British Best All-Rounder

British Best All-Rounder

The British Best All-Rounder (BBAR) competition, organised by Cycling Time Trials, is an annual British cycle-racing competition. It ranks riders by their average speeds in individual time trials, over 50 and convert|100|mi|km|-1 and 12 hours for men, and over 25, 50 and convert|100|mi|km|-1 for women. There are similar competitions for under-18s and teams of three. Qualifying races have to be ridden between April and September.

Certificates are awarded to men better with 22 mph (35.5 km/h) or faster and women averaging 20 mph (32.25 km/h) or more. The junior speeds are convert|23|mi/h|km/h|0|abbr=on and 21 mph (37 and 33.9 km/h). Competitions modelled on the BBAR are organised within UK regions, and for over- 40s.


The BBAR was announced by the magazine "Cycling" on 4 April 1930. It offered an annual trophy valued at £26 and a shield to be held for a year by the winning team.

Time-trialling had been the staple of British cycling since the National Cyclists' Union (NCU) had banned massed racing on the road in 1888 as a reaction to police objections it feared would threaten all cyclists.cite book| last=Messenger| first=Chas| authorlink=Chas Messenger| title=Ride and be Damned| publisher=Pedal Publishing| location=Harpenden| year=1998| pages=151| isbn=9780953409600] The NCU wanted clubs to promote races only on tracks, or velodromes, but they were too distant and local groups began organising not the massed races that the NCU banned but individual competitions against the clock: time trials.

British cyclists came to see time-trialling as the purest form of competition, free as it was of the tactics of massed racing. But there was no reliable way of seeing who was the best all-rounder, over all distances and across a season, because difficulties with travel meant not all riders could take part. The BBAR overcame the problems by allowing riders to compete where they chose and then register their performances. According to time-trialling historian, Bernard Thompson: "It was probably the best thing that has ever happened to British time-trial sport, even to this day.""Alpaca to Skinsuit", Bernard Thompson, Geerings of Ashford]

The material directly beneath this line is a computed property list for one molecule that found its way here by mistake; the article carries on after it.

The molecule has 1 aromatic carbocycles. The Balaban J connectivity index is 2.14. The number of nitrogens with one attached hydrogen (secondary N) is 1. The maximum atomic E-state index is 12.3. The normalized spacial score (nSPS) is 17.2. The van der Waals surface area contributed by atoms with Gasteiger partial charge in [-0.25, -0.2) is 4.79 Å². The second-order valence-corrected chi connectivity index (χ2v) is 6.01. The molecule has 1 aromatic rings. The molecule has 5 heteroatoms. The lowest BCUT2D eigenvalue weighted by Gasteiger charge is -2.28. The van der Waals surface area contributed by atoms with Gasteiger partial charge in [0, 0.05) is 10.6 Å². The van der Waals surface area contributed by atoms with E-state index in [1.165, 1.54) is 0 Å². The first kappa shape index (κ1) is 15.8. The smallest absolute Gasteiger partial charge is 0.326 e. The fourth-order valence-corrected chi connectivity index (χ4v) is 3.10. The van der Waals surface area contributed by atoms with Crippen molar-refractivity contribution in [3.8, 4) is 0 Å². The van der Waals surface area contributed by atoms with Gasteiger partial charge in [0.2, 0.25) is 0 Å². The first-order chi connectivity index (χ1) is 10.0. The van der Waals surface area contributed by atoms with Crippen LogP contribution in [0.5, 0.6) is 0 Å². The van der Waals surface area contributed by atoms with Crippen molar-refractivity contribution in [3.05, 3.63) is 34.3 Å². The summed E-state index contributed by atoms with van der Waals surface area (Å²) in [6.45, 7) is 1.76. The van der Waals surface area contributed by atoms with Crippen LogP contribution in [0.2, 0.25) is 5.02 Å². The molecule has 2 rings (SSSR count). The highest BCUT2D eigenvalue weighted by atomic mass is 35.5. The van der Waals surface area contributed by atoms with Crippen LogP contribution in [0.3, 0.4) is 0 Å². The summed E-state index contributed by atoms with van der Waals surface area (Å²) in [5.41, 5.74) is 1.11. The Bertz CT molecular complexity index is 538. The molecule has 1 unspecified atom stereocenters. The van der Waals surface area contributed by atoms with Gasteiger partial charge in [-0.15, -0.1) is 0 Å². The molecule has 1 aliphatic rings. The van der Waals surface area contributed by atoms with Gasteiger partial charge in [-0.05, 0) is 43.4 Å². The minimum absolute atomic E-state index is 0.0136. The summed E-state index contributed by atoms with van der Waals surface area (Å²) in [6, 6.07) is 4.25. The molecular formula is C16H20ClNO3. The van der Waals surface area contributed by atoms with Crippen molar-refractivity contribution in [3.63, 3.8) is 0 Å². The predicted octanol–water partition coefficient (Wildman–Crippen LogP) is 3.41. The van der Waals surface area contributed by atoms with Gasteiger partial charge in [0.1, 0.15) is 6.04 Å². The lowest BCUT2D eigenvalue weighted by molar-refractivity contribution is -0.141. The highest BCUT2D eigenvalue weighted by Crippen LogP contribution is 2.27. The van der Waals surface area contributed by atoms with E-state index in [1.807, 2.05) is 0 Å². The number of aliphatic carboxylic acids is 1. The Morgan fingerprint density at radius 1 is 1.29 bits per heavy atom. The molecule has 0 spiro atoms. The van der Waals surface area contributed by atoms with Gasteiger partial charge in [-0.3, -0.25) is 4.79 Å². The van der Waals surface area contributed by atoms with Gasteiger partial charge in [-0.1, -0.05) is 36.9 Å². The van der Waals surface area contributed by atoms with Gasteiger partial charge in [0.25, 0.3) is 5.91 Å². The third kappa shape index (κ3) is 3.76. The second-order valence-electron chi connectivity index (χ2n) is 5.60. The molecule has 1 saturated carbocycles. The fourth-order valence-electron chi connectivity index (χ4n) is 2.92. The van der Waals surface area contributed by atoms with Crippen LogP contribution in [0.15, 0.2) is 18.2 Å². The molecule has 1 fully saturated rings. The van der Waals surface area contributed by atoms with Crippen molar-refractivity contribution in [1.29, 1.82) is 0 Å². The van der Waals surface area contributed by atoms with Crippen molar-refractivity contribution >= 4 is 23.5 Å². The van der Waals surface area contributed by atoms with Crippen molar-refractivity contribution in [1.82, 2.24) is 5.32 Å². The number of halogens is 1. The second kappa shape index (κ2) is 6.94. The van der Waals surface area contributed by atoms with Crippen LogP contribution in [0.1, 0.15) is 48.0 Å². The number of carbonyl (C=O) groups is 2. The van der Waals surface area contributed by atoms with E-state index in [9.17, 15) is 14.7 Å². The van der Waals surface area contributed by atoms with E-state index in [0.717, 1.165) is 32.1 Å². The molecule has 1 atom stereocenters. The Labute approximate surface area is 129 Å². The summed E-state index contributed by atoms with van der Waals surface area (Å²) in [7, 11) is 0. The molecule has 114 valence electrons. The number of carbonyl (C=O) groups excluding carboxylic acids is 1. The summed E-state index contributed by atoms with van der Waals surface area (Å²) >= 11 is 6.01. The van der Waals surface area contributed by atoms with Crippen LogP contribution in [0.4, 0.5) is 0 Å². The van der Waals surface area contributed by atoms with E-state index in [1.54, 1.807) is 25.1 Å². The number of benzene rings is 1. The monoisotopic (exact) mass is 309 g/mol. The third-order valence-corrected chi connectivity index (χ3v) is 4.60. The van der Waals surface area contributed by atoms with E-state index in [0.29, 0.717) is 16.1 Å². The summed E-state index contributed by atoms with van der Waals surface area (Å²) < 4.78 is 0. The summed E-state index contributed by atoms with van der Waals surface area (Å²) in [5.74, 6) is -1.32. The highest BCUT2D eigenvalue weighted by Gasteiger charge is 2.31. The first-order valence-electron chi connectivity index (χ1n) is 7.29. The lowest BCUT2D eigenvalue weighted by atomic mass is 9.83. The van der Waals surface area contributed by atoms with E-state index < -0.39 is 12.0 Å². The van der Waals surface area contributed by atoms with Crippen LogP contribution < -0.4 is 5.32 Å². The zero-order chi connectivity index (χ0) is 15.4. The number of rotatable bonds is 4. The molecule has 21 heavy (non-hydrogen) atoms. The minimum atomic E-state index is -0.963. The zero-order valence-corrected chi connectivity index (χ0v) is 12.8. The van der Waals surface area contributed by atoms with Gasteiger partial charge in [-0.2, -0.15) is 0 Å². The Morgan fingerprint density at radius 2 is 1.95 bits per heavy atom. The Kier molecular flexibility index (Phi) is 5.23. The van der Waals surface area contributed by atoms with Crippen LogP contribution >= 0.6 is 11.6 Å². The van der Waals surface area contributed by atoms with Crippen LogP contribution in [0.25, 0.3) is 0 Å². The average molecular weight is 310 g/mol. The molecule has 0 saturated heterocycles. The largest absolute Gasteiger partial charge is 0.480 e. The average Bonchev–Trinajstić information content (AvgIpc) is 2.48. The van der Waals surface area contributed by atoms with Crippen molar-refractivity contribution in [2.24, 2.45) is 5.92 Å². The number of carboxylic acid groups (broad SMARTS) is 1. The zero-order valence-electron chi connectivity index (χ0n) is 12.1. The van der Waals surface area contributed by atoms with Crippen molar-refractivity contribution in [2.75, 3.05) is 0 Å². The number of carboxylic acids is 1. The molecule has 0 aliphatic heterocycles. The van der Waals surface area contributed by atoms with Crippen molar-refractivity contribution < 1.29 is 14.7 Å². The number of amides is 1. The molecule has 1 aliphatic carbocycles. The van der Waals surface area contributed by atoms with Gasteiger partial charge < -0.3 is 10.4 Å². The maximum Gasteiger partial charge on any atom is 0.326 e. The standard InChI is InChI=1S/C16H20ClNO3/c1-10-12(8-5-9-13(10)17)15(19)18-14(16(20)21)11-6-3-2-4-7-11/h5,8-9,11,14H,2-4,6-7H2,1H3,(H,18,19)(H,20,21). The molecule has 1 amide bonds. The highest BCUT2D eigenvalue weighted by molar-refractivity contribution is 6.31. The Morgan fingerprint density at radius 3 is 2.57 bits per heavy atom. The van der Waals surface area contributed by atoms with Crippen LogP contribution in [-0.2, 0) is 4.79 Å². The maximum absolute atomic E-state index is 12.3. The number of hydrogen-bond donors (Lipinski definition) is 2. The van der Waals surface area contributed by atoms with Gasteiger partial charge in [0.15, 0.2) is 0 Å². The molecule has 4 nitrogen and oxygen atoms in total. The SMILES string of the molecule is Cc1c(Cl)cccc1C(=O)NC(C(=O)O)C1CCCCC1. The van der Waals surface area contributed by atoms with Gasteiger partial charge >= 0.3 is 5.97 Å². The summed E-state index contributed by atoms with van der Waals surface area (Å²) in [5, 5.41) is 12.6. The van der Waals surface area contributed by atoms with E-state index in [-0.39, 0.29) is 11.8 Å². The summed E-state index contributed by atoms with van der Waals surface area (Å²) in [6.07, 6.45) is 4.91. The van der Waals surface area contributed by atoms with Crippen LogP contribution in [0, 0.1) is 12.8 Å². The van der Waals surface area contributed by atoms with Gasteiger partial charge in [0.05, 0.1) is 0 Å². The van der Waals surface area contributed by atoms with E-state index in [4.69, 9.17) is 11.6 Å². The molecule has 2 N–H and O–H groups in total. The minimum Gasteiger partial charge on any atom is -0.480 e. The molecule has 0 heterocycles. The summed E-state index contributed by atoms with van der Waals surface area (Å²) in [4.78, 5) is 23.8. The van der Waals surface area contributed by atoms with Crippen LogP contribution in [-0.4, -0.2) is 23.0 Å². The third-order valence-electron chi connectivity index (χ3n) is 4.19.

The first winner

The first winner was the south Londoner, Frank Southall, riding for the Norwood Paragon club. He averaged convert|21.141|mi/h|km/h|3|abbr=on and won again the following three years. After his fourth consecutive win, 7,000 cyclists watched at the Royal Albert Hall in London as Southall signed the "Golden Book of Cycling" during the BBAR prize-giving concert.

Change of ownership

The BBAR competition was suspended during the war. It restarted in 1944, promoted not by "Cycling" but by the time-trial administrative body, the Road Time Trials Council (RTTC), today known as Cycling Time Trials.

British cycling was by then in a civil war, with the NCU's ban on massed racing having been thwarted by a new organisation, the British League of Racing Cyclists (BLRC). Both the RTTC and "Cycling" had campaigned against the BLRC, still convinced massed racing threatened the sport as a whole. But the editor of "Cycling", H. H. "Harry" England was so upset that the RTTC had taken over the BBAR that he changed sides and began reporting BLRC races.

After the war

The 1944 BBAR recognised that few riders had been able to train as they had and averaged speeds over 25, 50 and convert|100|mi|km|-1. Twelve-hour races would also have been hard to organise because, said Bernard Thompson: "Signposts had been taken down during the war and it is doubtful that a sufficient number of marshals and feeders could have been mustered in those austere times." This shortened BBAR was won by Albert Derbyshire with convert|23.549|mi/h|km/h|3|abbr=on. In 1945 the competition returned to its full distance.

Tom Barlow

Calculations of riders' averages were made from 1945 to 1976 by a Manchester enthusiast, Tom Barlow. Bernard Thompson related: "All Tom's calculations were done the hard way; there were no pocket calculators in his lifetime and it is doubtful that he would have changed his tried and trusted methods, his tables of average speeds combined with his outsized slide-rule... about three feet long." Barlow died aged 90 in 1982.


The men's competition has been eleven times by Kevin Dawson, two ahead of Ian Cammish (nine). The women's competition was for many years dominated by Beryl Burton, who won 25 times from 1959 to 1983 inclusive. The only other woman to have won the competition more than twice is June Pitchford, who won three times in a row from 1984.

ee also

* Individual time trial
* Time trialist

External links

* [ Cycling Time Trials]


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